Vale Colin Butler

Harness Racing has lost one of its stalwarts with the passing of Cambridge horseman Colin Butler.

The 81-year-old enjoyed a long and successful career in the sport, which began in 1971 and continued up until last year upon the retirement of his Group One-winning trotter Charlemagne.

As a driver, Butler saluted the judge on 614 occasions and continued driving well into his sixties, while he recorded 296 victories as a trainer.

Many of those were recorded in his own right, but he also enjoyed stints training in partnership with Warren Hodges, Kevin Holmes, and his son Tony.

Family was a big part of Butler’s life and while he had many highlights in his career, it was two horses owned by his late wife Raelyn which provided him with his biggest thrills in the game.

Yvette Bromac had a standout three-year-old season for the Butler’s in 1981, winning eight races, including the Gr.1 DB Flying Fillies’ Stakes (1609m) at Auckland, Gr.2 DB Flying Stakes Fillies’ Stakes (1609m) at Cambridge, and finished runner-up in the Gr.1 North Island Oaks (2700m), and Gr.2 Ballance Stakes (1900m).

More than three decades later Charlemagne gave the couple a great boost when winning the Gr.1 4YO Ruby Mobile Trot (1609m) and Listed 5YO Ruby Mobile Trot (1609m).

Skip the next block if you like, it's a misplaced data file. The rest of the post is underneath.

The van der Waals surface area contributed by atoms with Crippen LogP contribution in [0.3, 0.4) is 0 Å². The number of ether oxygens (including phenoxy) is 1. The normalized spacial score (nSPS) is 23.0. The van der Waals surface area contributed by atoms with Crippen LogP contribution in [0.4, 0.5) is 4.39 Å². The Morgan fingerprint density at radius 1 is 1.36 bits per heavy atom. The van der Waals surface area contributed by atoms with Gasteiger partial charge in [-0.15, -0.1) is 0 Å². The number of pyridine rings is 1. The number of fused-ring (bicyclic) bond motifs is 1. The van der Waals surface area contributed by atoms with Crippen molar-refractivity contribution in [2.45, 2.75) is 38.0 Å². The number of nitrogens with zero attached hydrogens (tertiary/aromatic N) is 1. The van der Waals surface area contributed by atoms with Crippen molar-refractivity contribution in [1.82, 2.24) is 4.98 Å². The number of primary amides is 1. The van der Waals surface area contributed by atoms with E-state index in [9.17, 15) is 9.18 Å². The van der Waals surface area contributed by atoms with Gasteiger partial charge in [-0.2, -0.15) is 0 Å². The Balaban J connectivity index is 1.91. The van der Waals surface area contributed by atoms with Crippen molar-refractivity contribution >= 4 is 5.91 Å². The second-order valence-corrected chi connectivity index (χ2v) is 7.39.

Friend and fellow Cambridge trainer Mike Berger said Charlemagne was a great boost for the Butlers, particularly Raelyn, who was in ill health and was only able to witness his first Jewels victory.

“Colin was very family-focused,” Berger said. “The two loves of his life were his family and his horses.

“Charlemagne was like his best mate. He did a great job with that horse. He raced for a long time and won two Jewels.

“They (Jewels victories) were really emotional because Raelyn was pretty sick when he won the first one.”

Berger said Charlemagne was a big part of Butler’s life after the passing of Raelyn.

“He was only working him in his last couple of years training,” Berger said. “They kept each other going.”

Butler was a notable figure around Cambridge Raceway and Berger said he was a well-respected horseman.

“He was a fierce competitor and was very dedicated,” Berger said. “He was a terrific horseman. He said what he thought and had a pretty hard exterior, but he was a big marshmallow inside.

“We had a lot of fun when he came over and he was always good to get advice off.

“He was an excellent farrier. He could pretty much do everything and most of it was self-taught.

“He was such a good old-styled horseman.”

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